John L. Hebron’s Friends Mentioned in the Letters
There were several acquaintances mentioned from time to time in John’s letters to his family in which he claimed a correspondence. These included:
- Henry (“Hen”) Clay Anderson (1846-1906) was the son of Lewis Anderson (1821-1902) and Eleanor Iams (1823-1893) of Steubenville, Jefferson county, Ohio. Hen married Luella Francis Worthington (1848-1914) in December 1871. Hen and his brothers ran a planing mill in Steubenville.
- Augustus (“Gust”) Dunkerly (1842-1894) was the son of Luke (1810-1879) and Judith (1813-1877) Dunkerly of Steubenville, Jefferson county, Ohio. Both Luke and Judith were born in England. Augustus enlisted at the age of 20 in Co. F, 84th Ohio Infantry. He mustered out of the service in 100 days. After the war, Gus resided in Solano, California, for a time. By 1880, he was back in Steubenville occupied as a “nailer.” I don’t believe he ever married.
- John Gregg Waers (1840-1925), was the son of Sinesa Waers (1816-1853) and Keziah (Culp) Waers (1822-1919). Sinesa and Keziah were married in April 1839 in Jefferson county, Ohio. John’s father died in California while seeking his fortune in gold. John served for a time in the 157th OVI. He married Mary E. Hare in June 1863 and resided in Iowa.
John Hebron’s brother-in-law — Joseph Madison Dalbey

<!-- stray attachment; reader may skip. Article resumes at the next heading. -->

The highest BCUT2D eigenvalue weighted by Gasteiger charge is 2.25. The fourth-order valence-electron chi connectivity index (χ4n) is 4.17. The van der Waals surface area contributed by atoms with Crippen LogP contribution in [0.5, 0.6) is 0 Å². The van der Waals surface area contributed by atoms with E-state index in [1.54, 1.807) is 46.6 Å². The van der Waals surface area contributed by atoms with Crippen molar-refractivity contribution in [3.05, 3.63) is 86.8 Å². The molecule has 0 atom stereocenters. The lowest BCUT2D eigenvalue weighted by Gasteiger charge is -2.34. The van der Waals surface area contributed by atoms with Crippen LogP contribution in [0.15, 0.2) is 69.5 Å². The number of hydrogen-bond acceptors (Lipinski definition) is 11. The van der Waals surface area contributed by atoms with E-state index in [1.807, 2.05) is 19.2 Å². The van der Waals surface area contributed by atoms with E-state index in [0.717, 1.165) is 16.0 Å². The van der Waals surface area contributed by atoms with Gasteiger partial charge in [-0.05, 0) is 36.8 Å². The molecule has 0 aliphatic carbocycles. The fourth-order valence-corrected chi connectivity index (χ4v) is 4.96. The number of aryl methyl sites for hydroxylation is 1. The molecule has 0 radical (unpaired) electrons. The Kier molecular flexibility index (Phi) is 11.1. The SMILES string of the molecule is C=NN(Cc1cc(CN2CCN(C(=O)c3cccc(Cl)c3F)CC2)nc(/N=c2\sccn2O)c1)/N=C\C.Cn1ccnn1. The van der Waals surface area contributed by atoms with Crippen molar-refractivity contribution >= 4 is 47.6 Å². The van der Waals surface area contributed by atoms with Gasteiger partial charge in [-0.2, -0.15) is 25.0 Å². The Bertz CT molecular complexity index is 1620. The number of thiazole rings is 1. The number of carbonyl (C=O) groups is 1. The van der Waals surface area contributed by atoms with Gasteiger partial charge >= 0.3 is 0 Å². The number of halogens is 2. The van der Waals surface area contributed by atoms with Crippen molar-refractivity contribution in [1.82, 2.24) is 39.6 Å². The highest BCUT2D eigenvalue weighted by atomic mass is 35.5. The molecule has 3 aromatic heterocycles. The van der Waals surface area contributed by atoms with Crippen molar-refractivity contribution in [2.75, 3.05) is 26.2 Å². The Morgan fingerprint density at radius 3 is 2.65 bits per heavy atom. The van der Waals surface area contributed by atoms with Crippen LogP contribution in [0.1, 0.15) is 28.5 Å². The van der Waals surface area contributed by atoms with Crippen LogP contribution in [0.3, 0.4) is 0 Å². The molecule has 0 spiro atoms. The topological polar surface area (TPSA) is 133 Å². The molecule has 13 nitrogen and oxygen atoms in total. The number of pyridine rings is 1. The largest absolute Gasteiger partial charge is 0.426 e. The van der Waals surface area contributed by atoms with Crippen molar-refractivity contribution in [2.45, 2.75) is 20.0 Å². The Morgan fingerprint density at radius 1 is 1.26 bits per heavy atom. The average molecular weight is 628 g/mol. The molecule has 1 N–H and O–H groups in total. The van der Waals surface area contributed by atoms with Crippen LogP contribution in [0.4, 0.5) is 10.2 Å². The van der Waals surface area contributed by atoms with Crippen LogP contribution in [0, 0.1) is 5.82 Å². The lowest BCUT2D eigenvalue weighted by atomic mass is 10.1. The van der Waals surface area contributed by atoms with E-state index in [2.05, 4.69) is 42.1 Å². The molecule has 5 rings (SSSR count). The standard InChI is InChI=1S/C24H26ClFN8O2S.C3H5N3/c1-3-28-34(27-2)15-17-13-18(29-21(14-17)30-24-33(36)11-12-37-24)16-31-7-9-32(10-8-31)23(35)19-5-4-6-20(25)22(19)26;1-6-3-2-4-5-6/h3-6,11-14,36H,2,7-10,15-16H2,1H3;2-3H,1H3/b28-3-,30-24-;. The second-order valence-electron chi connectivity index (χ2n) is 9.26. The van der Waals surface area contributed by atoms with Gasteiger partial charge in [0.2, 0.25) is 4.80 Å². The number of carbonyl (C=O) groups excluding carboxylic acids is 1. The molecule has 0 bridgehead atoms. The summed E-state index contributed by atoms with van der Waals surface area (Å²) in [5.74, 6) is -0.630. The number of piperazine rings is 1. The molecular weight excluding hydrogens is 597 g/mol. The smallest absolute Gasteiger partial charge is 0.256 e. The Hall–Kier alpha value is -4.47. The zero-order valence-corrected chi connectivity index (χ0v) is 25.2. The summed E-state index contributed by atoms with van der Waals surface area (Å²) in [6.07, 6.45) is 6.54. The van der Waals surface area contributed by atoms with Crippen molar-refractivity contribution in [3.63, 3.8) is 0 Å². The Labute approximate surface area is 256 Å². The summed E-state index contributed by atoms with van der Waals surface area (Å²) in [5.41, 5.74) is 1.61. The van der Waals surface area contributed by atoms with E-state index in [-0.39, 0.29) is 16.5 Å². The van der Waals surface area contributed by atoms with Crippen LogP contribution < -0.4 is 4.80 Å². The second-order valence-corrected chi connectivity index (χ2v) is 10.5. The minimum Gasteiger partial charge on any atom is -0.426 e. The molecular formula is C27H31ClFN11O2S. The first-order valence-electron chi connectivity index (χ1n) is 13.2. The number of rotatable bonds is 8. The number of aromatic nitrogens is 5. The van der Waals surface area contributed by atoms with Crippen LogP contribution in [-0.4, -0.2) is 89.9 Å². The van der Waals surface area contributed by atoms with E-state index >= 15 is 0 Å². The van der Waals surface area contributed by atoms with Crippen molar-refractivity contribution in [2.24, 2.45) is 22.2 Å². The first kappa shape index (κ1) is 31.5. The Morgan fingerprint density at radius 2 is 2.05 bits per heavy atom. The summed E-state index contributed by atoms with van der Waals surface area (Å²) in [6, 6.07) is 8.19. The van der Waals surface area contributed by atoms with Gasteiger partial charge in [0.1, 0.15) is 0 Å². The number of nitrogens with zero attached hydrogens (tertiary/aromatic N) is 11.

Joseph Madison Dalbey (1828-1863) was born in Steubenville, Jefferson county, Ohio — the eldest child of Joseph Dalbey (1803-1862) and Mary Huff (1803-1878). He was married on 30 March 1856 to Margaret J. Acheson in Jefferson county, Ohio.
The picture at right is a daguerreotype that came with the Hebron collection of letters and claimed by Hebron family descendants to be Joseph M. Dalbey — probably taken at about the time of his marriage.
It is family oral tradition that, “Joseph Madison Dalby was an engineer on the steamer Cahoula, US Navy, and was captured by the confederates. He died as a prisoner in Vicksburg, Mississippi. He was buried at the National Cemetery at Vickburg, Grave 3526.” Regrettably I have not found information on-line that would confirm these assertions with the exception that “J. M. Dalbey” died on 10 August 1863 and was initially buried near the lower bend at Snyder’s Bluff, Mississippi (later relocated to the Vicksburg National Cemetery) where a Union soldier headstone was placed on his grave giving his service affiliation as Navy. I can not find any Navy Enlistment records for Dalbey and neither can I find any steamer named “Cahoula.” It is my assumption that Dalbey was the engineer aboard the steamer “Catahoula” which was a privately-owned, commercial steamer that plied the Mississippi river before the Civil War. She was “taken” by Confederates at the outset of the Civil War and not recovered by the Union until 1862 at Memphis when she was pressed into service for transporting troops and supplies. Dalbey may have been working on the Catahoula in a civilian capacity but pressed with the steamer into government service.
Prior to the Civil War, there are a couple of notices in the New Orleans papers for letters awaiting pickup at the post office in New Orleans for J. M. Dalbey. Perhaps Dalbey was working as an engineer on a commercial steamer? Further evidence of Dalbey’s not being officially in the U.S. Navy is the lack of a pension record for Dalbey’s widow.